Oak tree, 5ft crack, sap oozing at 3ft mark (see images)

Asked July 11, 2018, 2:13 PM EDT

I have two 19 year old “white” oaks on either side of my driveway. Both have done reasonably well although one has been less productive (sparser canopy) over the past 2-3 years. We’ve had quite a bit of rain this year and I fertilized the tree (at the drip line and in toward the trunk) with a slow release fertilizer called WOODACE 18-5-10. I refer to WOODACE as “steroids” for trees and shrubs. Is it possible that between the rain and fertilizer the tree is “flexing” its bark? When I say the sap is oozing, it is at a very, very slow rate (the crack is not wet). The first photo shows a 3ft level leaning against the tree, the second photo shows a close-up of the crack above the “oozing” point. Any advice or assistance you can provide would be greatly appreciated. I would hate to lose the little guy/gal! Thank you for your time and help,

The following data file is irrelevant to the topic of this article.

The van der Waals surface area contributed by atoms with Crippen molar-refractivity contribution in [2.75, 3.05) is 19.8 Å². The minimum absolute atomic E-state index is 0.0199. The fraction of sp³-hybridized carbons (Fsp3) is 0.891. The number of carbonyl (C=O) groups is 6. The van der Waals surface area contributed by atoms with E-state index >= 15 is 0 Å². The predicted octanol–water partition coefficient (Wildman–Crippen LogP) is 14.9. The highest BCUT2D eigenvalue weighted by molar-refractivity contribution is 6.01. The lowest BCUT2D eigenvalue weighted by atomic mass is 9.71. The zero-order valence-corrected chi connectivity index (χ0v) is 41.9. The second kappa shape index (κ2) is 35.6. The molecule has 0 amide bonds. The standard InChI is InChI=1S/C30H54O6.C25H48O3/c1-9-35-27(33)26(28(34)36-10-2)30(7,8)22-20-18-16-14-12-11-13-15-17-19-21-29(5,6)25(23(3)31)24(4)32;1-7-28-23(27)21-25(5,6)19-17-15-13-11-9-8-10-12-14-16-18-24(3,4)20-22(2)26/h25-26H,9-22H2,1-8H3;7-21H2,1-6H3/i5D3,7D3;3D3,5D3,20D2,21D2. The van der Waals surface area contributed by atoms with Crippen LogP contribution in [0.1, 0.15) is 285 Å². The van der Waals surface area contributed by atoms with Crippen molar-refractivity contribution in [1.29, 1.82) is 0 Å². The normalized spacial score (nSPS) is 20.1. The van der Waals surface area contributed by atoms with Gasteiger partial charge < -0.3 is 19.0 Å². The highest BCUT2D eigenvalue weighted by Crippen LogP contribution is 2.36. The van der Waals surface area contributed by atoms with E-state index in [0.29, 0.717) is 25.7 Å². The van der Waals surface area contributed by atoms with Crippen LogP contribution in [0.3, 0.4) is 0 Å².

Calvert County Maryland

3 Responses

The black area looks like slime flux. The wound allows entry by some form of bacteria which causes the sap in the vascular system to ferment and bubble out of the wound. Typically, it flows down the trunk for some distance and will often encourage the formation of a harmless, but unattractive, black 'sooty mold'. This is usually harmless and no control is necessary. See our website for more information http://extension.umd.edu/hgic/slime-flux-and-wetwood-trees-and-shrubs

You can send us more photos if you notice additional symptoms.



Thank you for your quick response. I was surprised to see how quickly you responded! I do not spend a lot of time on emails, just saw this late last night. Thank you, that’s at least one thing that won’t keep me up at night! I have one more unrelated question about a filbert tree that died. Should I submit a new query? Do you folks get “credit -per-query”? Please let me know, I will get back to you much sooner. Take good care and again, thank you very much.

You are welcome.
Please submit a new question as the questions are included in a database.

Once a plant has died, it can be difficult to determine why. It is helpfult to send photos once you notice symptoms so we can see what you may be dealing with.